"A lot of people really don't think about what we have to go through just to go to a different team. You know the housing situation, kids, cars, clothes and stuff like that. I had a lot of people help me out and I appreciate them. Now I'm out here and I'm a...what do they call them? I know in Michigan you're a Michigander. New Englander? But I'm in Massachusetts? Ah, I guess I'm a New Englander!"

Judon may now sit in the contemporary pantheon for his position -- he trails only T.J Watt in quarterback hits since 2019 -- but his star has only shined of late, at least to the outside world. Judon was unloved and unwanted coming out of high school, deemed surplus to requirements by every Power Five school. Ironically, the University of Buffalo -- in the city Judon wants to make miserable Saturday night -- had conditional interest.

If they failed to secure their prime target, Judon would be offered his scholarship. The phone never rang, so Judon answered the bell for Division II school Grand Valley State in Michigan. To this day, he holds the DII record for most sacks in a single season. From Allendale to league-wide acclaim, it's been an incredible rise, but one never beyond him.

"I believed. I actually just believed, I just made sure I put in the work each and every day, and God took me to where I was meant to be. So, from Grand Valley, I just continued to work my butt off and never felt like I was an underdog but just always worked. Tried to work the hardest and outwork everybody that I see."

Judon continues to hustle as if he were still the Bulls' discarded goods. His competitive nature powers him toward perpetual improvement, though it hasn't stemmed from some desire to be seen as overly conscientious, nor to outshine his teammates. Whether it's treatment on his body or cardio workouts, Judon does what he must to prepare his body for peak performance.

So it may come as some surprise that in his day-to-day life, Judon lives rather calmly. Time with his wife BreighAnn and children Aniyah, Leonidas and Azayda are cherished. Putting rubber to the road on his bicycle and playing video games allow Judon to unwind amidst the pressure of representing the most storied franchise of his generation.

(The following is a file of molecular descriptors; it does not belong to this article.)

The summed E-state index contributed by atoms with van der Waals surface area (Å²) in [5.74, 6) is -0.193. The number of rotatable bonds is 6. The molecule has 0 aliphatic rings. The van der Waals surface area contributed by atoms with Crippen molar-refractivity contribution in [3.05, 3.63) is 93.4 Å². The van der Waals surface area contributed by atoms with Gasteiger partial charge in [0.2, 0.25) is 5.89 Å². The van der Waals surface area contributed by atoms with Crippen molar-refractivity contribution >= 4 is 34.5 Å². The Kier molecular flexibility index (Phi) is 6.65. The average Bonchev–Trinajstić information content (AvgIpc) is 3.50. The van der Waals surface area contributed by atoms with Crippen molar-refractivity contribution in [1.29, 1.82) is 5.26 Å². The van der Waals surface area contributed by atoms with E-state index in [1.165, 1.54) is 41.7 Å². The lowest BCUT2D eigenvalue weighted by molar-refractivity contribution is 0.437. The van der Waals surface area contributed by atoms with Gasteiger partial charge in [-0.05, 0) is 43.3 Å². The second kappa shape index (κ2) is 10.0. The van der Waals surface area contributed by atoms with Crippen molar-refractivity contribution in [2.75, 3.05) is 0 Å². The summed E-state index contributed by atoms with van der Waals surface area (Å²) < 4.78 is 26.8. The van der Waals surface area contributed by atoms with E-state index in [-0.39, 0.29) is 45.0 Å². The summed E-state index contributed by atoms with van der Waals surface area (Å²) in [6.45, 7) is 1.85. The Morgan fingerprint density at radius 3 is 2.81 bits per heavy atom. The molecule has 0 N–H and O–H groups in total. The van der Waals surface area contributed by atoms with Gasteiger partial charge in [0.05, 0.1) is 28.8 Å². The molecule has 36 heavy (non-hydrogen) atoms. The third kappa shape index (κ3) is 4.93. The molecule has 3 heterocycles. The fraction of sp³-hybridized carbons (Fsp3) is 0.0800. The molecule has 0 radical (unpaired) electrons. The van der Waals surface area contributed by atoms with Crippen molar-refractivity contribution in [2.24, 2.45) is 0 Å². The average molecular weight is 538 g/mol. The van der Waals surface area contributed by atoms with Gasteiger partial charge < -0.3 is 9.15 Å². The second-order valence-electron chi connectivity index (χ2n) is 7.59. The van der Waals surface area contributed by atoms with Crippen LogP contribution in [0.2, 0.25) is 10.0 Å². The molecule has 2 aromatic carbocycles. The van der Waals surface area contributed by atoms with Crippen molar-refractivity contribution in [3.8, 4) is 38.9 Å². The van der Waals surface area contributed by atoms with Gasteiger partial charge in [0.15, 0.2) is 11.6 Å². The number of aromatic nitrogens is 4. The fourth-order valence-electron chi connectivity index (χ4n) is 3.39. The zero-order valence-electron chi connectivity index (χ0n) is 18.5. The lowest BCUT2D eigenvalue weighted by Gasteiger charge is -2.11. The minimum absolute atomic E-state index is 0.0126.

Though it's Judon's belief in Christ which transports him toward true peace. Judon and fellow teammates Jonnu Smith, Devin McCourty and Matthew Slater -- among others -- participate in regular Bible study with team pastor Jua Robinson, sharing their life experiences and lessons through Jesus. Being present with other men of Christ is essential for Judon; it promotes exponential growth and solace during moments of misfortune.

"The bad times is only a little bit out of the day. I try to keep my faith in God to where I'm never down. I know there's going to be some bad stuff that happens in my life, and I know that I'm going to have to overcome some obstacles or whatnot, but my faith is built not on sand but on the land, in God, in Christ.

"With that being said, I know there's going to be something every day and if I let that affect me or move me or rock me, I won't be focused on what I have to do, I won't be focused on the tasks I have to accomplish. I kind of just wallow and simmer in something that really could've just been a passing couple minutes."

New England are now just 180 minutes away from their fifth Super Bowl appearance in eight years. Equally, they're one hour away from elimination and professional ignominy. That's how Judon views their situation - taking it for what it is.

"You know how we do it around here. We take it one game at a time and that's the only way you can. I can look forward to the Super Bowl all I want. If we go out there and don't take care of business every week until the Super Bowl, we'll be watching it at home. We don't have any expectations, we don't know. When it comes to the Super Bowl, hopefully we in it, but if we don't take care of our business each and every week, we definitely won't."

If No. 9 adds the Lombardi to his Pro Bowl season, he'll become more than a New Englander.

But even if he doesn't, his life will remain rich in faith, family and brotherhood. A Super Bowl victory would just be the icing on the cake.